Frequently Asked Questions And Information About Coronavirus
Is It Okay To Keep My Appointment?
YES! Our team is taking extra precautions to protect those in our waiting rooms and clinic area. If you have an appointment and no fever and have had NO exposure to someone who tested positive for COVID-19 in the last 10 days, then it is safe to keep your appointment.
Is It Okay To Get My Allergy Shot?
YES! As long as you do not have a fever or have not had a fever, it is safe to get an allergy shot. Our shot rooms are open and taking additional steps to ensure you can safely continue your shot schedule.
Are Telemedicine/Virtual Visits Available?
YES! During this time we are making Virtual Visits available for existing patients subject to provider approval. Please call our office to schedule your virtual visit.
What Procedures Are In Place To Protect Patients And Staff?
Cleaning: Our team has taken additional cleaning measures in the lobbies, exam, and shot rooms.
What Is Lakeshore ENT’s Fever Policy?
During this time, if you or anyone in your household have a fever or have had a fever, body aches, or chills within the last 14 days, we will ask that you reschedule your appointment or postpone your shot. If you have an appointment, please call to reschedule. Allergy shot patients should not get an allergy shot if you have a fever; we recommend waiting until you are fever free for two weeks before continuing your shot schedule. If you have a fever with a cough or body aches, please call your primary care physician or an urgent care center for further instructions. Your health is our top priority. We will continue to monitor this situation and to update you as any changes occur.
If you have any questions or concerns, please call our office.
How Is Coronavirus (COVID-19) Spread?
It is spread through coughing and sneezing, as well as close personal contact.
What About Symptoms?
- Symptoms appear 2-14 days after coming in contact with the virus.
According to the Centers for Disease Control (CDC), COVID-19 symptoms can include:
- Shortness of breath
- Fatigue and body aches
What If I Think I Am Sick?
The Centers for Disease Control and Prevention advises: mildly ill patients should be encouraged to stay home and contact their healthcare provider by phone for guidance.
Patients who have severe symptoms, such as trouble breathing, persistent pain or pressure in the chest, new confusion or inability to arouse, bluish lips or face should seek emergency care immediately.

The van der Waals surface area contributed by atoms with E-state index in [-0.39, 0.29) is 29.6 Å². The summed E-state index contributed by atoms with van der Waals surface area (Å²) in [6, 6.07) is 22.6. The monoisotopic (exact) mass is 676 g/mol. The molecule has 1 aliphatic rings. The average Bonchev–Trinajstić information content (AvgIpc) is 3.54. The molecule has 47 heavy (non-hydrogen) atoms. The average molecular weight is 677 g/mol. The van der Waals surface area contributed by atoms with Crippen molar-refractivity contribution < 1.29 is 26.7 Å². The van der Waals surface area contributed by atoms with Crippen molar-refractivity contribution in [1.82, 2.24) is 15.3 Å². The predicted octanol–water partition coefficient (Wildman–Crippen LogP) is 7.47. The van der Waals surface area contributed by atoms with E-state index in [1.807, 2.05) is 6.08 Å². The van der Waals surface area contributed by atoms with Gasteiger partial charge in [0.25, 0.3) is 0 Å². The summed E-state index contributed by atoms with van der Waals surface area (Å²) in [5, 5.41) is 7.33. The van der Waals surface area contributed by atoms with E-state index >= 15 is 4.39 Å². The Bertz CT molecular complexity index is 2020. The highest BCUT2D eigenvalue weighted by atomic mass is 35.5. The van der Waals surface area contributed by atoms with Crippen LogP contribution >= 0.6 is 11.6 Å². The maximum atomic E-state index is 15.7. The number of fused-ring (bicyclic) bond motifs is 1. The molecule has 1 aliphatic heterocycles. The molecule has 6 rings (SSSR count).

Older patients and individuals who have underlying medical conditions or are immunocompromised should contact their physician early in the course of even mild illness.
Who Is At Risk?
According to the World Health Organization (WHO), the highest risk groups include:
- People caring for someone who is ill with Coronavirus
- People over age 60
- People with chronic medical conditions such as: High Blood Pressure
- Heart disease
If you have an appointment but have or have had a fever please call to reschedule or, if you are due an allergy shot, please postpone your shot. Due to the greater risk to our respiratory disease patients, we ask that patients are fever free for two weeks before entering our waiting rooms.
What About Asthma And COVID-19?
There is an increased risk for those with asthma or respiratory diseases to be vulnerable to COVID-19, however, the precaution guidance is the same as the flu:
- Take daily asthma medicines to keep your asthma under control.
- For those who do get sick, call your doctor, and follow your Asthma Action Plan.
- Put distance of at least six feet between yourself and other people.
- Frequently wash your hands for at least 20 seconds with soap and warm water or use hand sanitizer containing 60% or more alcohol.
- Avoid touching your face, especially your eyes, nose and mouth.
- Wear a facemask to cover your nose and mouth when you are in public places where you may come into contact with other people.
- Cover your cough or sneeze with a bent elbow or tissue and immediately dispose of the tissue.
- Clean and disinfect frequently touched objects and surfaces.
- Stay home when you are sick, except to get medical care.
Reminder About The Flu
- In the US, influenza activity is still high.
- We encourage everyone to get the flu vaccine yearly and this year is no different.
- The flu is known to worsen asthma and is still the biggest threat to asthmatics and patients with COPD.
The Differences Between Coronavirus, Flu, And Allergies:
- Shortness of Breath
- Loss of Sense of Smell
- Body Aches
- Fatigue and Exhaustion
- Sinus Congestion
- Runny Nose
- Post Nasal Drip
- Itchy or Watery Eyes
Learn About Influenza And Respiratory Diseases:
We are committed to protecting the health of all patients. Thank you for your cooperation.
For More Information On COVID-19, Please Visit:
- Centers for Disease Control and Prevention
- Texas Health and Human Services
- American Academy of Allergy, Asthma & Immunology